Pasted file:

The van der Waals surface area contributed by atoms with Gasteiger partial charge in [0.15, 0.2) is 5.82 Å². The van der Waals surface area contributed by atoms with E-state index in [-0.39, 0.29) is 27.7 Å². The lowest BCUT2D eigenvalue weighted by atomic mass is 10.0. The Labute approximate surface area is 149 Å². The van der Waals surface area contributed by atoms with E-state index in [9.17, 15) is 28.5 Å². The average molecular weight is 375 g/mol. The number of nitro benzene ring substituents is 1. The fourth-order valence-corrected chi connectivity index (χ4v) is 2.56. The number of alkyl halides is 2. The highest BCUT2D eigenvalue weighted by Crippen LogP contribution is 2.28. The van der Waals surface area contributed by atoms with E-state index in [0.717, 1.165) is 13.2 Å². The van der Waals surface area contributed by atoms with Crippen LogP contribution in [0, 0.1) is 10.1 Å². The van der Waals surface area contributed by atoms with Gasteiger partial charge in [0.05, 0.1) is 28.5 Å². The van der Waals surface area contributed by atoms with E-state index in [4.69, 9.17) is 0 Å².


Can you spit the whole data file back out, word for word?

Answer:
The van der Waals surface area contributed by atoms with Gasteiger partial charge in [0.15, 0.2) is 5.82 Å². The van der Waals surface area contributed by atoms with E-state index in [-0.39, 0.29) is 27.7 Å². The lowest BCUT2D eigenvalue weighted by atomic mass is 10.0. The Labute approximate surface area is 149 Å². The van der Waals surface area contributed by atoms with E-state index in [9.17, 15) is 28.5 Å². The average molecular weight is 375 g/mol. The number of nitro benzene ring substituents is 1. The fourth-order valence-corrected chi connectivity index (χ4v) is 2.56. The number of alkyl halides is 2. The highest BCUT2D eigenvalue weighted by Crippen LogP contribution is 2.28. The van der Waals surface area contributed by atoms with E-state index in [0.717, 1.165) is 13.2 Å². The van der Waals surface area contributed by atoms with Crippen LogP contribution in [0, 0.1) is 10.1 Å². The van der Waals surface area contributed by atoms with Gasteiger partial charge in [0.05, 0.1) is 28.5 Å². The van der Waals surface area contributed by atoms with E-state index in [4.69, 9.17) is 0 Å².